Val. What would your grace have me to do in this ?
Duke. There is a lady in Milano? here,
Val. Win her with gifts, if she respect not words.
1 in his cloak : not in f. e. 2 a lady, sir, in Milan here : in f. e.
is no man,
Duke. But she did scorn a present that I sent her. Val. A woman sometime scorns what best contents
Duke. But she I mean is promis'd by her friends
Val. Why, then I would resort to her by night.
Duke. Ay, but the doors be lock'd, and keys kept safe, That no man hath recourse to her by night.
Val. What lets, but one may enter at her window ?
Duke. Her chamber is aloft, far from the ground, And built so shelving, that one cannot climb it Without apparent hazard of his life.
Val. Why then, a ladder quaintly made of cords,
Duke. Now, as thou art a gentleman of blood,
Val. When would you use it? pray, sir, tell me that.
Duke. This very night; for love is like a child, That longs for every thing that he can come by.
Val. By seven o'clock I'll get you such a ladder.
Duke. But hark thee; I will go to her alone. How shall I best convey the ladder thither?
Val. It will be light, my lord, that you may bear it Under a cloak that is of any length.
Duke. A cloak as long as thine will serve the turn?
Then, let me see thy cloak: I'll get me one of such another length.
Val. Why any cloak will serve the turn, my lord.
Duke. How shall I fashion me to wear a cloak ?I pray thee, let me feel thy cloak upon me.What letter is this same? What's here?__" To Silvia." And here an engine fit for my proceeding!
(Ladder and letter fall out. I'll be so bold to break the seal for once. [Reads. “My thoughts do harbour with my Silvia nightly;
And slaves they are to me, that send them flying : O! could their master come and go as lightly,
Himself would lodge where senseless they are lying. My herald thoughts in thy pure bosom rest them;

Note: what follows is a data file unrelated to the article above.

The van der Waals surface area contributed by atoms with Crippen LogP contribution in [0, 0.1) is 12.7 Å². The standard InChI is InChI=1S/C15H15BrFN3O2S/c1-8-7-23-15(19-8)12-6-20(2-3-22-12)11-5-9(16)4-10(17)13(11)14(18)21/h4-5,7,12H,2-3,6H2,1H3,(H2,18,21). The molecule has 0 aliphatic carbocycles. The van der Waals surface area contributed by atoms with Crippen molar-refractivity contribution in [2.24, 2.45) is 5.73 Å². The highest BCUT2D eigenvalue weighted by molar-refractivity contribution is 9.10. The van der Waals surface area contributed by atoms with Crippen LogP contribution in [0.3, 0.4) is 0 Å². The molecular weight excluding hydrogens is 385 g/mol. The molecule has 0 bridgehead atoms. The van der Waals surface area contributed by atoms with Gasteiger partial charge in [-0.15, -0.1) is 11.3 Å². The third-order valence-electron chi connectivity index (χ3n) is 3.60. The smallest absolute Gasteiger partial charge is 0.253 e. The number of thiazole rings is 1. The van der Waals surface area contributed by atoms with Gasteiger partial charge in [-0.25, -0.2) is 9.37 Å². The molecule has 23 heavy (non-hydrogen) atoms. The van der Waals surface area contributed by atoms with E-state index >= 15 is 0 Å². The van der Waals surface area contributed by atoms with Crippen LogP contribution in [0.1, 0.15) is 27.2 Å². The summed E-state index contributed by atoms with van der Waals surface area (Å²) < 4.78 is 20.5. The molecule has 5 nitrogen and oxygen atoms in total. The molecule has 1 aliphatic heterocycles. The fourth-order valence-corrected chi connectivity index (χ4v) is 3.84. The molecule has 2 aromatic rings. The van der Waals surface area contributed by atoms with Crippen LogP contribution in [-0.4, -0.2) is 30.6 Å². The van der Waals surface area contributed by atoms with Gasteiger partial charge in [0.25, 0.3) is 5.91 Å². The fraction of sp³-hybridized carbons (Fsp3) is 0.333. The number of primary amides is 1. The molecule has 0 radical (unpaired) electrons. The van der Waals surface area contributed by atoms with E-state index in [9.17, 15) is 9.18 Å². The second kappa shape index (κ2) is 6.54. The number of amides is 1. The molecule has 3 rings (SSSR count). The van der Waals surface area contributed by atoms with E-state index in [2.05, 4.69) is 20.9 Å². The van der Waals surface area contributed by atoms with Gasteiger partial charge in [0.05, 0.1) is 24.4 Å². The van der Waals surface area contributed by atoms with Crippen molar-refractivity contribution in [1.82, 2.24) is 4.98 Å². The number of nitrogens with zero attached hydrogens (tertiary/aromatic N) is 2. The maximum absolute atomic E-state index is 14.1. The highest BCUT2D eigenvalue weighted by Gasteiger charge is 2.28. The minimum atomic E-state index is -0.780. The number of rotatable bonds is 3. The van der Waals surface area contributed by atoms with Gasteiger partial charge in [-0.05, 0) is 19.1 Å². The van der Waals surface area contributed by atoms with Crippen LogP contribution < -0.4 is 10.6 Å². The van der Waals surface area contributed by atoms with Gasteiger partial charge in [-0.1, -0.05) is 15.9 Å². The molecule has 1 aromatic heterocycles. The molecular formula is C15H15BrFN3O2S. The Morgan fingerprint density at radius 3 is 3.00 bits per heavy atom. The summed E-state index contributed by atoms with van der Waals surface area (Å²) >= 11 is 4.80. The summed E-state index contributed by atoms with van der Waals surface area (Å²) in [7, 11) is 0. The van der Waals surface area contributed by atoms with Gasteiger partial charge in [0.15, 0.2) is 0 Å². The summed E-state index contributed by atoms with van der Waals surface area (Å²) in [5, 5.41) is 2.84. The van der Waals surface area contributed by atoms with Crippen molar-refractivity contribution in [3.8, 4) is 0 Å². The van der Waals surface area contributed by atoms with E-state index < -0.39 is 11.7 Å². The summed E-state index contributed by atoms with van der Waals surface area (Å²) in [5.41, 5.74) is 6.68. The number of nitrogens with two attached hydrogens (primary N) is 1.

While I, their king, that thither them importune, Do curse the grace that with such grace hath bless'd' them,
Because myself do want my servant's fortune. I curse myself, for they are sent by me, That they should harbour where their lord should be." What's here?
Silvia, this night I will enfranchise thee :" 'Tis so: and here's the ladder for the purpose. Why, Phaëton, (for thou art Merops' son) Wilt thou aspire to guide the heavenly car, And with thy daring folly burn the world ? Wilt thou reach stars, because they shine on thee? Go, base intruder; over-weening slave: Bestow thy fawning smiles on equal mates, And think my patience, more than thy desert Is privilege for thy departure hence. Thank me for this, more than for all the favours Which, all too much, I have bestow'd on thee : But if thou linger in my territories Longer than swiftest expedition Will give thee time to leave our royal court, By heaven, my wrath shall far exceed the love I ever bore my daughter, or thyself. Begone: I will not hear thy vain excuse; But, as thou lov'st thy life, make speed from hence.
[Exit DUKE. Val. And why not death, rather than living torment ? To die is to be banish'd from myself, And Silvia is myself: banish'd from her, Is self from self; a deadly banishment. What light is light, if Silvia be not seen ?
1 This direction is not in f. e.